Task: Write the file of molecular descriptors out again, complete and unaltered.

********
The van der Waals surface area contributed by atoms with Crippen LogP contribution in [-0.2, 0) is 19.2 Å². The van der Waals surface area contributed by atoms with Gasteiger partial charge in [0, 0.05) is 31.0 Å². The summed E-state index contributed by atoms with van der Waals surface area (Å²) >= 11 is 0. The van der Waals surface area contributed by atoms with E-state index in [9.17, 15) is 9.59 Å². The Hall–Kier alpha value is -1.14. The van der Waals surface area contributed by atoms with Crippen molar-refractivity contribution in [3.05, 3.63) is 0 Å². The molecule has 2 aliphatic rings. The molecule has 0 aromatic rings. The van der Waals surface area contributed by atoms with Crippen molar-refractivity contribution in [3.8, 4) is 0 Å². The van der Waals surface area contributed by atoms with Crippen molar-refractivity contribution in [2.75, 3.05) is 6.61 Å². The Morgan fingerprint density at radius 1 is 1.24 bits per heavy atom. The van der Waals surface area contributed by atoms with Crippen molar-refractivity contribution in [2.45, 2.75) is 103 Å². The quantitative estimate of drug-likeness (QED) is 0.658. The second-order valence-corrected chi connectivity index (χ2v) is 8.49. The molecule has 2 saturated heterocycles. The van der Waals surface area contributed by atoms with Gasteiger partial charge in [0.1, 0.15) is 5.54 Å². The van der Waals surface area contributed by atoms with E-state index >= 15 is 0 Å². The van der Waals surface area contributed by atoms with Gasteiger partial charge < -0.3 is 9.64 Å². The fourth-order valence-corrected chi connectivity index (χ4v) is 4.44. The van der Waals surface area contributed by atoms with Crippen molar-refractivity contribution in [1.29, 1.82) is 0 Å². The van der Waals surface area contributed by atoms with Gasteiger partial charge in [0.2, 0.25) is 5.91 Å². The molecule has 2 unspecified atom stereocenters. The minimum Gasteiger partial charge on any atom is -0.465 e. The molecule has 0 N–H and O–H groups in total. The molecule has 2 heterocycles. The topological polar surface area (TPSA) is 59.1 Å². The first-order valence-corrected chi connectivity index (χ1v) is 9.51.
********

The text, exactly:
The van der Waals surface area contributed by atoms with Crippen LogP contribution in [-0.2, 0) is 19.2 Å². The van der Waals surface area contributed by atoms with Gasteiger partial charge in [0, 0.05) is 31.0 Å². The summed E-state index contributed by atoms with van der Waals surface area (Å²) >= 11 is 0. The van der Waals surface area contributed by atoms with E-state index in [9.17, 15) is 9.59 Å². The Hall–Kier alpha value is -1.14. The van der Waals surface area contributed by atoms with Crippen molar-refractivity contribution in [3.05, 3.63) is 0 Å². The molecule has 2 aliphatic rings. The molecule has 0 aromatic rings. The van der Waals surface area contributed by atoms with Crippen molar-refractivity contribution in [3.8, 4) is 0 Å². The van der Waals surface area contributed by atoms with Crippen molar-refractivity contribution in [2.75, 3.05) is 6.61 Å². The Morgan fingerprint density at radius 1 is 1.24 bits per heavy atom. The van der Waals surface area contributed by atoms with Crippen molar-refractivity contribution in [2.45, 2.75) is 103 Å². The quantitative estimate of drug-likeness (QED) is 0.658. The second-order valence-corrected chi connectivity index (χ2v) is 8.49. The molecule has 2 saturated heterocycles. The van der Waals surface area contributed by atoms with Gasteiger partial charge in [0.1, 0.15) is 5.54 Å². The van der Waals surface area contributed by atoms with E-state index >= 15 is 0 Å². The van der Waals surface area contributed by atoms with Gasteiger partial charge < -0.3 is 9.64 Å². The fourth-order valence-corrected chi connectivity index (χ4v) is 4.44. The van der Waals surface area contributed by atoms with Crippen molar-refractivity contribution in [1.29, 1.82) is 0 Å². The van der Waals surface area contributed by atoms with Gasteiger partial charge in [0.2, 0.25) is 5.91 Å². The molecule has 2 unspecified atom stereocenters. The minimum Gasteiger partial charge on any atom is -0.465 e. The molecule has 0 N–H and O–H groups in total. The molecule has 2 heterocycles. The topological polar surface area (TPSA) is 59.1 Å². The first-order valence-corrected chi connectivity index (χ1v) is 9.51.